Dallas’ First Ever Dia De Los Muertos Parade Is Attempting To Bring Mexican Traditions To Big D Without Diluting The Culture.
Dallas is finally getting its own Dia De Los Muertos parade.
The first annual Dia De Los Muertos festival in Dallas will be held Saturday, October 26 at 5 p.m. in downtown Dallas, and will route about 1.3 miles long, starting and ending at City Hall.
Given the sheer size of the Latinx demographic in North Texas, it might comes as a surprise to some that Dallas has lagged behind San Antonio, Austin and Corpus Christi in getting its own parade.
But as with any first-year event, parade organizers say logistics have been one of the toughest obstacles to hurdle.
“When you think of risk versus reward, that’s a very fine line in these events,” says Mauricio Navarro, head organizer of the festival. “The city services and the requirements are a very heavy investment. You have to have the sufficient security in place to protect these potentially hundreds of thousands of people that’ll be coming to the parade.”
With a projected 30,000 spectators, and 3,000 people already scheduled to march in the parade, the event is expected to be the largest Dia De Los Muertos parade in Texas, even surpassing that of San Antonio.
In times of the commercialization of Dia De Los Muertos, organizers are hyper-aware that this level of exposure comes with a greater responsibility to treat this cultural custom with reverence.
Dia De Los Muertos has grown significantly in exposure over the past few years, thanks to animated films like “Coco” and “The Book of Life.”
“I started thinking, this eventually will become another merchandised event. A merchandised tradition. We lost Cinco de Mayo, that battle, years ago,” Navarro says. “To celebrate it the way we do in the United States, as a Mexican, I still scratch my head over that one every year.”
One of the festival’s primary ambitions is to avoid the Cinco de Mayo effect of the holiday, and instead cultivate an authentic celebration. One of the ways organizers plans to do so is through honoring La Catrina.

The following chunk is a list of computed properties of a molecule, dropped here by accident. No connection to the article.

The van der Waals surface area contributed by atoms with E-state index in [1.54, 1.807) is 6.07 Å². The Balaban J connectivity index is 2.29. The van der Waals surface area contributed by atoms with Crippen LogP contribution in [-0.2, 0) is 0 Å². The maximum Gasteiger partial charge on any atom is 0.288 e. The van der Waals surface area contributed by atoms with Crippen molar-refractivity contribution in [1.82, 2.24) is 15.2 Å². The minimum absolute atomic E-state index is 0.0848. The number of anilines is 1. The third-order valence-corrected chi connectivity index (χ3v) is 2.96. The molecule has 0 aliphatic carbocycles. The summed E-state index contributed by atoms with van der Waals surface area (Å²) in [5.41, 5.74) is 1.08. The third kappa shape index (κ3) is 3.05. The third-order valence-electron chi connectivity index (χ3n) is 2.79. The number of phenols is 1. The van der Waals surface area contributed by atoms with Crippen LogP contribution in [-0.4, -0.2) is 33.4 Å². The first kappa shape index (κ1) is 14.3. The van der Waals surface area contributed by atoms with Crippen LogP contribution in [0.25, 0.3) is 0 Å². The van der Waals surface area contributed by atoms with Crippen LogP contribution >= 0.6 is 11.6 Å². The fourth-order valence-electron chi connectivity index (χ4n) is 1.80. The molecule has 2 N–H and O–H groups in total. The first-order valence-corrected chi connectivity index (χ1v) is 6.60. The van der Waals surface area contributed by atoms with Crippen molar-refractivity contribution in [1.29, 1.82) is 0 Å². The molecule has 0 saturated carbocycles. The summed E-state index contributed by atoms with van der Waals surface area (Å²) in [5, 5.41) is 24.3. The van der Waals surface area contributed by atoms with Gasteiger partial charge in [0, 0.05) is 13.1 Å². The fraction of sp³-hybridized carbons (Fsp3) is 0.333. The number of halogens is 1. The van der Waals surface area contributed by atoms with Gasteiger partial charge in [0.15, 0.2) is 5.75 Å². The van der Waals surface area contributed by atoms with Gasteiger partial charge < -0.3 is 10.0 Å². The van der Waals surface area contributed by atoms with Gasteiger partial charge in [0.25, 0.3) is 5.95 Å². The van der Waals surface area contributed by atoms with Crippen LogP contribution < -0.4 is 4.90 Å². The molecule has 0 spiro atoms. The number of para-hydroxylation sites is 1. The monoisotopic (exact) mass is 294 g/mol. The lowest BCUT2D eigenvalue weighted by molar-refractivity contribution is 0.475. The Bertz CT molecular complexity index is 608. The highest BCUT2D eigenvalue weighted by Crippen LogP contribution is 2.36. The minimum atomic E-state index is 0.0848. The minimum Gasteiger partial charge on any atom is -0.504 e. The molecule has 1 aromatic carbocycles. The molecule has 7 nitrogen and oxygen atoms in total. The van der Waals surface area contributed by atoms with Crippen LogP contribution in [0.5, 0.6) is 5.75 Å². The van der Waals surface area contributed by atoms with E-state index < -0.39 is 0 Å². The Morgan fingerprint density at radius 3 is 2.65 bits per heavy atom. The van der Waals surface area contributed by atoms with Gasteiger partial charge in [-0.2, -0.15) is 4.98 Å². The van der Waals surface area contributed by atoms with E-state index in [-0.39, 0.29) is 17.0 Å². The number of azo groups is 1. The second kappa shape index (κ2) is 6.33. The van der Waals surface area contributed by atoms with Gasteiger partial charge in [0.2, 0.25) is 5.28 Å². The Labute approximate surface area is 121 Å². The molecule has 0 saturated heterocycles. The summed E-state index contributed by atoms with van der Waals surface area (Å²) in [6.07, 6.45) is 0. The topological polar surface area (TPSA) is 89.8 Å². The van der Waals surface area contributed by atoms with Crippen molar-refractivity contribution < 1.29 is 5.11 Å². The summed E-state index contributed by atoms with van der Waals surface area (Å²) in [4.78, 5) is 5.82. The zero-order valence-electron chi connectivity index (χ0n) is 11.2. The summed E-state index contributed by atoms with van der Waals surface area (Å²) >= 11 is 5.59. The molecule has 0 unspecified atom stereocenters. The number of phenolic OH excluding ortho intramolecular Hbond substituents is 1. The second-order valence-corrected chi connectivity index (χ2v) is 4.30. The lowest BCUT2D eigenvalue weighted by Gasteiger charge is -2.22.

The symbol of La Catrina dates back to the early 1910s, in an illustration in which a skeleton is depicted wearing a gaudy hat. Over time, La Catrina has become a symbol for death in Mexico, and every year revelers dress up as Catrinas, using skeleton face-paint and elaborate costumes.
In fact, the Dallas iteration of the parade is attempting to break the record for the largest gathering of Catrinas. The Guinness World Record is currently set at 865 Catrinas, but this parade is aiming to have 1,500.
“The Catrina costumes are coming out, they’re the number one seller across the nation, everybody’s excited about getting their face painted,” Navarro says. [But] the Catrina is a beautiful figure in our culture and it needs to be respected.”
Although it takes quite a bit of preparation to dress as a Catrina, you don’t have to go to that same effort in order to march in the parade. All you need in order to participate is to wear white and carry an item connected to a departed loved one.
The festival itself will include various cultural events, including performances by local mariachi groups and tributes to late Mexican icons like Selena and Juan Gabriel.
As for concessions, don’t expect this to be some Taco Bell gringo grub.
Food stalls throughout the festival will be focused on authentic cuisine, from Pan de Muerto (a traditional sweet bread baked during Dia de Los Muertos) to a beer garden serving Micheladas.
In addition to organizing this event, Navarro has also been the executive producer of the Dallas St. Patrick’s Day Parade and Festival for the past six years.
“Honestly, this has been six years of training to get me to this point. I think the city of Dallas deserves this, I think our community deserves this.”
The St. Patrick’s Day Parade has transcended its roots as a celebration of Irish heritage and is now an opportunity for folks of all demographics to gather on Greenville and get embarrassingly shit faced.
So, what’s to say this parade will maintain the authentic celebration of culture without being diluted into just another big party? Navarro thinks educating attendees of the cultural importance is a major factor.
“We can educate ourselves together and turn it into a point where we’re both simultaneously benefiting from appreciating the culture and using this culture for whatever techniques they see best,” he says.
Cover photo via Dallas Dia De Los Muertos’ Facebook.